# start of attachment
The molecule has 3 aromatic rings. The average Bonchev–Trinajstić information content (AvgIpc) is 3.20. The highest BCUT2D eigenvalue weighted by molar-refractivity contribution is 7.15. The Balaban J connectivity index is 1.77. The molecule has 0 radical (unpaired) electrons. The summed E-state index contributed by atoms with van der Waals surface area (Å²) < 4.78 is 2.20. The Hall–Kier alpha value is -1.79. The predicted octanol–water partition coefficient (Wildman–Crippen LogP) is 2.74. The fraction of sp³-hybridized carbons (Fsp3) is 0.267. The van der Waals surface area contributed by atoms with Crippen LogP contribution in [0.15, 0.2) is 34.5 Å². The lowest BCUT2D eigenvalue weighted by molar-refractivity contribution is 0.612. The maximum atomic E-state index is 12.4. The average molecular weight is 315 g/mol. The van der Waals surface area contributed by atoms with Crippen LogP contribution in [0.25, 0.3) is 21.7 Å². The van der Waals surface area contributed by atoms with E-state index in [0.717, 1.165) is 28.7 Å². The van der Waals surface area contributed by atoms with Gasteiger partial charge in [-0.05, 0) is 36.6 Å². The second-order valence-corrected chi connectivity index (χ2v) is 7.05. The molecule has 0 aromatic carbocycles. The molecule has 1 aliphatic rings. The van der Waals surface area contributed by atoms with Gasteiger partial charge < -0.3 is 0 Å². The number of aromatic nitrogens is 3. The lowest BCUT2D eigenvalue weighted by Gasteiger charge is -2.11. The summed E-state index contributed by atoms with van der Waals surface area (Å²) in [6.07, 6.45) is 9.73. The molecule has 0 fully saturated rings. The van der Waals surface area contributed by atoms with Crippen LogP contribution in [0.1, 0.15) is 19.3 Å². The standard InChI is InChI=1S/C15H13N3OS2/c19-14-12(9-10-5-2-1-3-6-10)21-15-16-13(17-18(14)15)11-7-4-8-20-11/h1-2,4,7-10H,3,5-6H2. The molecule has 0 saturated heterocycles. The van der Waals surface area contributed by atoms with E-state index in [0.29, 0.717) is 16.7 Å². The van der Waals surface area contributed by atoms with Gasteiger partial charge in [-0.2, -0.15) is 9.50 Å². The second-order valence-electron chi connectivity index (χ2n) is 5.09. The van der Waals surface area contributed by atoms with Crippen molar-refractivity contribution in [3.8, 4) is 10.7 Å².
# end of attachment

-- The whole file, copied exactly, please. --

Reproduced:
The molecule has 3 aromatic rings. The average Bonchev–Trinajstić information content (AvgIpc) is 3.20. The highest BCUT2D eigenvalue weighted by molar-refractivity contribution is 7.15. The Balaban J connectivity index is 1.77. The molecule has 0 radical (unpaired) electrons. The summed E-state index contributed by atoms with van der Waals surface area (Å²) < 4.78 is 2.20. The Hall–Kier alpha value is -1.79. The predicted octanol–water partition coefficient (Wildman–Crippen LogP) is 2.74. The fraction of sp³-hybridized carbons (Fsp3) is 0.267. The van der Waals surface area contributed by atoms with Crippen LogP contribution in [0.15, 0.2) is 34.5 Å². The lowest BCUT2D eigenvalue weighted by molar-refractivity contribution is 0.612. The maximum atomic E-state index is 12.4. The average molecular weight is 315 g/mol. The van der Waals surface area contributed by atoms with Crippen LogP contribution in [0.25, 0.3) is 21.7 Å². The van der Waals surface area contributed by atoms with E-state index in [0.717, 1.165) is 28.7 Å². The van der Waals surface area contributed by atoms with Gasteiger partial charge in [-0.05, 0) is 36.6 Å². The second-order valence-corrected chi connectivity index (χ2v) is 7.05. The molecule has 0 aromatic carbocycles. The molecule has 1 aliphatic rings. The van der Waals surface area contributed by atoms with Gasteiger partial charge < -0.3 is 0 Å². The number of aromatic nitrogens is 3. The lowest BCUT2D eigenvalue weighted by Gasteiger charge is -2.11. The summed E-state index contributed by atoms with van der Waals surface area (Å²) in [6.07, 6.45) is 9.73. The molecule has 0 fully saturated rings. The van der Waals surface area contributed by atoms with Crippen LogP contribution in [0.1, 0.15) is 19.3 Å². The standard InChI is InChI=1S/C15H13N3OS2/c19-14-12(9-10-5-2-1-3-6-10)21-15-16-13(17-18(14)15)11-7-4-8-20-11/h1-2,4,7-10H,3,5-6H2. The molecule has 0 saturated heterocycles. The van der Waals surface area contributed by atoms with E-state index in [0.29, 0.717) is 16.7 Å². The van der Waals surface area contributed by atoms with Gasteiger partial charge in [-0.2, -0.15) is 9.50 Å². The second-order valence-electron chi connectivity index (χ2n) is 5.09. The van der Waals surface area contributed by atoms with Crippen molar-refractivity contribution in [3.8, 4) is 10.7 Å².